Could you recommend some cars that have good rear side visibility? As a boomer, my the range of motion in my neck is decreasing, and I have had a number of near misses while changing lanes.
I hate to sound critical, but what use is excellent rear visibility if you cannot turn your head enough to use it?
The solution is clear enough. If you cannot use your direct vision then you must rely more heavily on your mirrors. And if that is still not good enough, you must exercise extreme caution in changing lanes, double- and triple-checking.
But let us help you find a car. Nearly all sedans offer excellent visibility to the rear and to the sides. The few exceptions, such as the Dodge Magnum, are well known. Get yourself a copy of Consumer Reports’ New Car Guide. This publication reviews all models and it emphatically points out those that have restricted rear/side visibility. If CR doesn’t complain you can be sure the car has suitable visibility.
How about an AMC Pacer…
Steve, the Dodge Magnum was a wagon (that a giant sat on, squashing the body down toward the rear).
I find that my Dodge Dakota has excellent rear visibility. But that’s because I don’t have a cap on it.
To the OP: Stick with sedans (unless you WANT a pick-up truck!), and start spending time in the driver’s seats. That’s the only way to see what fits your particular body best. You might also want to consider adding oversize or convex mirrors to your current vehicle.
Just in case you don’t know, or have not seen this before, here is a link to a how-to on adjusting your mirrors:
If you have not used this adjustment technique before it may seem odd, but believe me you can see cars in the traditional blind spots much better this way.
I agree with NYBo. You can’t get much better visibility than a standard cab pickup with no cap.
You also might look at the vehicles that have the rear-facing camera. I have no experience with them, but they might work for you.
You’re going to have to sit in them and try them out. A lot of that depends on YOUR HEIGHT. My wife has a little difficult time seeing out my 4runner…I don’t have a problem at all…But I’m 6’3…and my wife is 5’2.
As has been said, you definitely have to sit in a variety of vehicles in order to evaluate their rear/side visibility in relation to your height and your neck condition. However, I can save you a bit of time by advising that you not even consider any of the following, due to their abysmal rear/side vision:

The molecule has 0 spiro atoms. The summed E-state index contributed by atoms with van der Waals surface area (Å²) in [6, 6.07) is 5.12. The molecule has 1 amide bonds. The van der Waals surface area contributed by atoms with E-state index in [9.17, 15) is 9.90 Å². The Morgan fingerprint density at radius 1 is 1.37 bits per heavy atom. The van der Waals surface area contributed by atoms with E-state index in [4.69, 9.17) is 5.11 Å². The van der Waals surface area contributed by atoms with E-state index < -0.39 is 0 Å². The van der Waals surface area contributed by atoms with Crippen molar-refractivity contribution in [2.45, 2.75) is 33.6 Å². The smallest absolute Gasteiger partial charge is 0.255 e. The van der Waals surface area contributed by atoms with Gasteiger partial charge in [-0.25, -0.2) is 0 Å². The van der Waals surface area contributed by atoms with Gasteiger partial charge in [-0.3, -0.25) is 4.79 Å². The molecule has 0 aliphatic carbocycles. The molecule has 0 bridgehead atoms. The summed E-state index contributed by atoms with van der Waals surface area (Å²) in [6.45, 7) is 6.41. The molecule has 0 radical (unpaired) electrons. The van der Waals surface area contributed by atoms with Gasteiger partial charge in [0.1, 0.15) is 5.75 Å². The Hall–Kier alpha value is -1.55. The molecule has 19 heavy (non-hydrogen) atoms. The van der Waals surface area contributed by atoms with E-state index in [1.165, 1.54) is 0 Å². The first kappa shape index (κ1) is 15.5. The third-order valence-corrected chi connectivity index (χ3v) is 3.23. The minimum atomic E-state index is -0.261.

Unless you want to feel like you are sitting in a sewer pipe with a few very small openings in it, you don’t want to drive those cars.
or MASS transit.
super size rear view mirror.
Depending on your degree of mobility limitation, rear view cameras are available as add on kits from many sources. Adding mirrors in your personal key locations is also an adaptibility trick that modifiers use. Put on your thinking cap and talk to a mobility mod shop too. If you can envision what you might want to adapt to your needs, it’s usually buildable or even buyable.
If I were buying a car for rear and side visibility my first choice would be a Mini Cooper, sort of a goldfish bowl on wheels. Next I would look at a Honda Fit; good back and side vision. The Scion Xc and Honda Element also have good vision; both are square boxes on wheelsw.
Cars with robust B and/or C pillars (Element) usually carry some outward visibility issues. Taller body line in contrast to the overall height of the vehicle (Magnum) will also give you a narrow slit for outward vision. Chassis that ride too tall (F350 Super Duty) will hamper proper detection of smaller vehicles (motorcycles, Smart Cars, Minis) in its blind spot. Vehicles with stylish but too-smallish side view mirrors are problems. A 5 foot person in any of aforementioned vehicle just doubled the risk factor.
Older (pre '72) Mercedes sedans have excellent green house design. For more current year models, roof line similar to Ford Taurus / 500, VW Passat, or Honda Accord have excellent outward view.
Personally, as a fellow Boomer, I do little things to help my decreasing range of motion: Exercise; When driving alone, remove the passenger side headrest; Move the seat a little closer to the steering wheel in the city driving so that it can be used to help rotate my body in the seat; Don’t over eat before driving. Come to think of it, don’t over eat, period.